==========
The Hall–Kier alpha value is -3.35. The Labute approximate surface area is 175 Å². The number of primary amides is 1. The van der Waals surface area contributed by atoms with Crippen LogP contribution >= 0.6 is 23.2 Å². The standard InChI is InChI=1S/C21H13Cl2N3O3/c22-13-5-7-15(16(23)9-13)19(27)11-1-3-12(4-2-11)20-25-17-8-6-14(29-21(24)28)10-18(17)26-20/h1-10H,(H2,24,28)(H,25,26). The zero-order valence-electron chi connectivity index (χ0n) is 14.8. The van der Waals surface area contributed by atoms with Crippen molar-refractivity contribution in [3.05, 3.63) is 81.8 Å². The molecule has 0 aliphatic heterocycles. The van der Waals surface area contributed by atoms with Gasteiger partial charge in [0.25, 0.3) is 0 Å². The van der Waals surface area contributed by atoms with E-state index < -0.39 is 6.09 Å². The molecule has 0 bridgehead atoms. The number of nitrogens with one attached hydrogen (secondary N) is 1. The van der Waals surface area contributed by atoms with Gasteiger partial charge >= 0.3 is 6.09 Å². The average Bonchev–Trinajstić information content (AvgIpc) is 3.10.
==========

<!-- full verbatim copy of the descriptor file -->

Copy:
The Hall–Kier alpha value is -3.35. The Labute approximate surface area is 175 Å². The number of primary amides is 1. The van der Waals surface area contributed by atoms with Crippen LogP contribution >= 0.6 is 23.2 Å². The standard InChI is InChI=1S/C21H13Cl2N3O3/c22-13-5-7-15(16(23)9-13)19(27)11-1-3-12(4-2-11)20-25-17-8-6-14(29-21(24)28)10-18(17)26-20/h1-10H,(H2,24,28)(H,25,26). The zero-order valence-electron chi connectivity index (χ0n) is 14.8. The van der Waals surface area contributed by atoms with Crippen molar-refractivity contribution in [3.05, 3.63) is 81.8 Å². The molecule has 0 aliphatic heterocycles. The van der Waals surface area contributed by atoms with Gasteiger partial charge in [0.25, 0.3) is 0 Å². The van der Waals surface area contributed by atoms with E-state index < -0.39 is 6.09 Å². The molecule has 0 bridgehead atoms. The number of nitrogens with one attached hydrogen (secondary N) is 1. The van der Waals surface area contributed by atoms with Gasteiger partial charge >= 0.3 is 6.09 Å². The average Bonchev–Trinajstić information content (AvgIpc) is 3.10.